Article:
In Ukraine, kamikaze drones have gradually overtaken artillery as the main threat to soldiers — on both sides of the frontline. Meanwhile, a bitter winter is taking over life in the trenches.
DONETSK — In the chilly pre-dawn hours, a mud-stained pickup truck drives along a potholed road in Ukraine's eastern region of Donetsk. Despite the darkness and the ice, the vehicle travels with its lights off, its interior illuminated only by the reddish glow of a lit cigarette.
Throughout the early morning last Monday, the cracking sound of artillery can be heard echoing intermittently in the distance, followed by the bright trail of a projectile soaring into the cloudy sky.
Inside the truck, four soldiers from the 28th brigade of the Ukrainian army have just left the relative comfort of a small country house to go to the frontline, towards Bakhmut. After a short journey through overgrown fields and devastated villages, the car stops at the edge of a forest.
Without wasting any time, the four soldiers grab their weapons and equipment and make their way under the snow-covered trees. One of them curses as he discovers the state of the trench that they were supposed to use as their shelter: the snow that has fallen over the last few days has melted, transforming the loose earth in the underwood into a thick layer of mud.
I'll clear the trench.
“You guys settle in, and I'll start to clear out the trench,” says Andrii, a veteran of the Donbas war, to one of his comrades.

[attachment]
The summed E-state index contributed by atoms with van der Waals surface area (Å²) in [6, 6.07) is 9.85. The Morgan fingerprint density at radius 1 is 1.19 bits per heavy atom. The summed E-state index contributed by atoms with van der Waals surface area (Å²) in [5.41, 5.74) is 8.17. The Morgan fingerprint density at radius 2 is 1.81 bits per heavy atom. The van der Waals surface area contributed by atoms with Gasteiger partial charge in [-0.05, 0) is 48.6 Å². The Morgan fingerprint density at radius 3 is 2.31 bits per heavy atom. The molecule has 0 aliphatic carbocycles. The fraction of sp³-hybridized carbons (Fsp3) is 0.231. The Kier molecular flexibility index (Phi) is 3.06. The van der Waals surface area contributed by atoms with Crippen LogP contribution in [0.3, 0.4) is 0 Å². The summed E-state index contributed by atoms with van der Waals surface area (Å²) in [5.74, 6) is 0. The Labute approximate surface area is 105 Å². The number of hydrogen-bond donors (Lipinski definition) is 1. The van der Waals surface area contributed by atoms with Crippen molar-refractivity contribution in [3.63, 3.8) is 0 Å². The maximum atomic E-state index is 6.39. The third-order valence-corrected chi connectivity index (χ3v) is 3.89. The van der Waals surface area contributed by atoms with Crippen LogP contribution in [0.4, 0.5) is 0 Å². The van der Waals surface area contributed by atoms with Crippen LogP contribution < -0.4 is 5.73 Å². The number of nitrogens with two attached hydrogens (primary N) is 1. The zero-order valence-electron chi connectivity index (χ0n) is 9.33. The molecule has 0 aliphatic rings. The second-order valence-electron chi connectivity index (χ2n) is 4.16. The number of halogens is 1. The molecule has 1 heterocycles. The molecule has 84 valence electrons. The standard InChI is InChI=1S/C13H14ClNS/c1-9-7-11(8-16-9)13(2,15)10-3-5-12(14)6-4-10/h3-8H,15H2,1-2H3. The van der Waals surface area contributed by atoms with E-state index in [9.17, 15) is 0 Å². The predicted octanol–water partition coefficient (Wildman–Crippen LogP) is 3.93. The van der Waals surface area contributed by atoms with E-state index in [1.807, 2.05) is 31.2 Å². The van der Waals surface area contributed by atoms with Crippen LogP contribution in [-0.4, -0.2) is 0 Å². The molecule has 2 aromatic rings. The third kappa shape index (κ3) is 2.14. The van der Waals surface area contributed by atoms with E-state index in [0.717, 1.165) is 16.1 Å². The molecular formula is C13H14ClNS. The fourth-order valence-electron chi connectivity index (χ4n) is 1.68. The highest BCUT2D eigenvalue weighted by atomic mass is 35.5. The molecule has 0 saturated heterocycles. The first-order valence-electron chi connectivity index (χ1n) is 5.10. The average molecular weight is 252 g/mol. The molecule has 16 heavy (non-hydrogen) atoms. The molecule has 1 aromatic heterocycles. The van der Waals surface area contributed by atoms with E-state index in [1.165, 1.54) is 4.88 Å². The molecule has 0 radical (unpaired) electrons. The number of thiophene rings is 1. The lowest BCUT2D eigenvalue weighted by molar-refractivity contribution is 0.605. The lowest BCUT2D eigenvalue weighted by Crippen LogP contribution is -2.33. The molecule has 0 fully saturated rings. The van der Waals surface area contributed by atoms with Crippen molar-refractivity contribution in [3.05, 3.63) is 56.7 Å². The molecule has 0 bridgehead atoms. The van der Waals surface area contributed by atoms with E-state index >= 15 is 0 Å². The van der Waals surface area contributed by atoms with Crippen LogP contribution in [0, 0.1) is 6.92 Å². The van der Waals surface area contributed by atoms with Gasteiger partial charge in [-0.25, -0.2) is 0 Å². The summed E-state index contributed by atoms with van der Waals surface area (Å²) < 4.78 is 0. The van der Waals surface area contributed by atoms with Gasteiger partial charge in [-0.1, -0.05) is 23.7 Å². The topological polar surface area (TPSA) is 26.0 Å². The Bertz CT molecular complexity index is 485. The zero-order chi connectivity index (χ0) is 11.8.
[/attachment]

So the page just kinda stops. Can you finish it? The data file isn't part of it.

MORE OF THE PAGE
After removing his bulletproof vest and helmet, the young man grabs a bucket and begins painstakingly draining the water. Meanwhile, another soldier enters one of the small cavities of the trench, sheltered from the mud.
Russian drone pilots learn to fly drones on simulators and to assemble drones in a facility.
Precise and lethal weapons
With slow, methodical movements, the soldier grabs an explosive shell that he attaches to a drone. For several months, Andrii and his fellow soldiers have used these makeshift weapons to bomb Russian vehicles, soldiers and positions in eastern Ukraine.
But, as Andrii explains, the advantage that Ukrainian drone operators had at the start of the invasion has gradually disappeared, as Russians too quickly learned how to leverage these unconventional, precise and ever lethal weapons.
“Their production capacities are much greater than ours. When we send one drone, they send ten,” the Ukrainian soldier says.
In recent months, drones have even replaced artillery as the main cause of death on the frontline. “Now, drones are responsible for the majority of losses, both on the Russian and Ukrainian side,” explained Evgenii, an officer of the 28th brigade, during an earlier conversation in a Donetsk cafe.
The Ukrainian army adapting its tactics
Lacking air defense systems to effectively cover the entire front, the Ukrainian army had to adapt its tactics in the face of this new threat. “As you can see, we have to move at night,” says Andrii.
Bohdan, a soldier with the 10th Mountain Assault Brigade “Edelweiss,” describes how he narrowly escaped a drone strike during a recent mission: “We had just entered a shelter when the device spotted us and its pilot tried to crash him inside. Fortunately, it missed us and exploded a few meters away.”
Cold drains the batteries.
If the two warring parties have adopted this new technology, Russian production capacities are much greater than those of Ukraine. After several unsuccessful attempts, Andrii and his group finally manage to pick up the signal from the drone installed outside the trench. The device flies away, whirring, before crashing out a few dozen meters away.
“Humidity interferes with the signal, and cold drains the battery,” Andrii explains.
It's 11p.m., their expedition is over. There is a long wait, down in the cold and mud of the trenches, before they can retreat back to camp under cover of darkness.